It was argued that the prosecution was guilty of allowing the quashing by failing to include the offences under the Prevention of Corruption Act (PC Act) on the charge sheet.

The defence attorney for the respondents-accused claimed that no violation of the PC Act had been established, that the case was one of harassment brought on by political rivalry resulting from a personal disagreement, and that the petitioners lacked standing to challenge the High Court’s decision.

No one of the names for whom money was reportedly given was ultimately appointed, it was contended.

The Bench immediately remarked that the locus argument denied the “presence of the obvious” because all of the petitioners were harmed or victims.

It referred to the original/de-facto complainant’s acts as “deplorable,” “shocking,” and deserving of “something more than simply censure” since they called into doubt the locus and backed the quashing complaint through a compromise document.

Regarding the agreement, the Bench emphasised that the crime of a public employee’s criminal breach of trust is not one that may be compounded.

The highest court stated that the High Court’s rulings “affix a sign of approval” on the allegedly improper appointments made.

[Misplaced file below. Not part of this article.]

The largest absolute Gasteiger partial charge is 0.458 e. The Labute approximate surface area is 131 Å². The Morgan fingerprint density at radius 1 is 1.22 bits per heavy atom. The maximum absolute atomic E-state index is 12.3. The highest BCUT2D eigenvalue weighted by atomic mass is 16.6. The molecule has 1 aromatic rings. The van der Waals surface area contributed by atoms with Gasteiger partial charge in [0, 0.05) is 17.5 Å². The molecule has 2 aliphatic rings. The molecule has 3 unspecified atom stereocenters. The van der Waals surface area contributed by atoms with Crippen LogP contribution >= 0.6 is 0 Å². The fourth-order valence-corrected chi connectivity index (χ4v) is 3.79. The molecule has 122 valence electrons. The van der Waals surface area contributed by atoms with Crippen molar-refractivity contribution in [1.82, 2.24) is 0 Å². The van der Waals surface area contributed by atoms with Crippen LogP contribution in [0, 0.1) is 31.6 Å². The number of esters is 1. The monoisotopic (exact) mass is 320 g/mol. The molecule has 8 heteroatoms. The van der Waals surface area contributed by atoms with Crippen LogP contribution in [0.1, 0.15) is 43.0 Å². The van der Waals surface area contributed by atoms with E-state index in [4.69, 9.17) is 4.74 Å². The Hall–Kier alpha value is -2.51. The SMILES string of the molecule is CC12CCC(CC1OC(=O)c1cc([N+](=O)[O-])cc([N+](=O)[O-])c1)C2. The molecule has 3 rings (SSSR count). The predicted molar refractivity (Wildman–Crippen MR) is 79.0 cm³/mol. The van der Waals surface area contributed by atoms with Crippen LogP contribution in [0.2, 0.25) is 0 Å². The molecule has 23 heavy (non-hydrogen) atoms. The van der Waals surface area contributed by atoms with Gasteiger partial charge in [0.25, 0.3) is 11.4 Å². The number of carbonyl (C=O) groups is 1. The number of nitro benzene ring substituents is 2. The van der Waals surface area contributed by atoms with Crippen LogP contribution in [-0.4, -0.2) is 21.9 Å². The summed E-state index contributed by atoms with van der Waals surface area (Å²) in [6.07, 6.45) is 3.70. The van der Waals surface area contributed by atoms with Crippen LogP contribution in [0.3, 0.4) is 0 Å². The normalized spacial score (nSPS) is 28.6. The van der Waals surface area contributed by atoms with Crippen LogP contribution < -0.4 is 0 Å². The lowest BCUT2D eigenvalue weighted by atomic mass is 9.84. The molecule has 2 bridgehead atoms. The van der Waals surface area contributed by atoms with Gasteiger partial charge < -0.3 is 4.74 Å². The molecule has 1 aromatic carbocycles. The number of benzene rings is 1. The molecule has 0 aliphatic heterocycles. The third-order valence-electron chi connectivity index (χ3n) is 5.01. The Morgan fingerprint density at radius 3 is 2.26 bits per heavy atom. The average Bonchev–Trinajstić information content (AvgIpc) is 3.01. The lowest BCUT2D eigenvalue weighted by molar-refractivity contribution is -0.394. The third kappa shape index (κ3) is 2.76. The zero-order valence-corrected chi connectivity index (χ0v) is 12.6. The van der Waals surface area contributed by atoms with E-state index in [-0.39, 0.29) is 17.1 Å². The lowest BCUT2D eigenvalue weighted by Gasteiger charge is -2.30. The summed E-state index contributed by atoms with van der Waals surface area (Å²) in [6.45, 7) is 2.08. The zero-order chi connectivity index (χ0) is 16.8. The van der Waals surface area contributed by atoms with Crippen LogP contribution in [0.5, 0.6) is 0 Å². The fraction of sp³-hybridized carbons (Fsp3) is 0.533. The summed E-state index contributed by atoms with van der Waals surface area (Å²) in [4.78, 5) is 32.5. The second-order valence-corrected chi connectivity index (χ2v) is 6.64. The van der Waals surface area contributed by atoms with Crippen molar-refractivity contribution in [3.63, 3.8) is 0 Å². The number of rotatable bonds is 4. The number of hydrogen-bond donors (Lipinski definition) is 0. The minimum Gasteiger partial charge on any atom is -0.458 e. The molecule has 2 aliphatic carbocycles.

It was also determined that no PC Act violations had been shown, and that the Investigating Officer (IO) had omitted those violations from his final report since, in such cases, “the less stated the better.”

The Court remarked that given the accused’s precise modus operandi, “We are constrained to say that even a novice in criminal law would not have left the offences under the P.C. Act, out of the final report.”

“The attempt of the I.O. appears to be of one, “willing to strike but afraid to wound” (the opposite of what Alexander Pope wrote in “Epistle to Dr. Arbuthnot”).”

As a result, it reinstated the criminal complaint and gave the IO instructions to submit another report based on the findings.

“Additionally/alternatively, the Special Court before which the CC is pending, shall exercise power under Section 216 of the Cr.P.C., if there is any reluctance on the part of the State/I.O. If two other cases where offences under the P.C. Act are included, are under the orders of stay passed by the High Court, the State should take appropriate steps to have the stay vacated,” the Bench further ruled.

Since “we do hope that based on the observations mentioned above, the State itself may do the necessary,” the Bench indicated that it was not issuing any instructions regarding the requests made towards the formation of a Special Investigation Team or the appointment of a Special Public Prosecutor.

Siddharth Bhatnagar and Gopal Sankaranarayanan, two senior attorneys, represented Dharamaraj.

Prashant Bhushan, an attorney, spoke on behalf of the anti-corruption movement.

The respondents-accused were represented by senior attorneys Rakesh Dwivedi, Manan Kumar Mishra, CA Sundaram, and S Prabhakaran.

Before the trial court, senior attorney Mukul Rohatgi represented the initial complaint.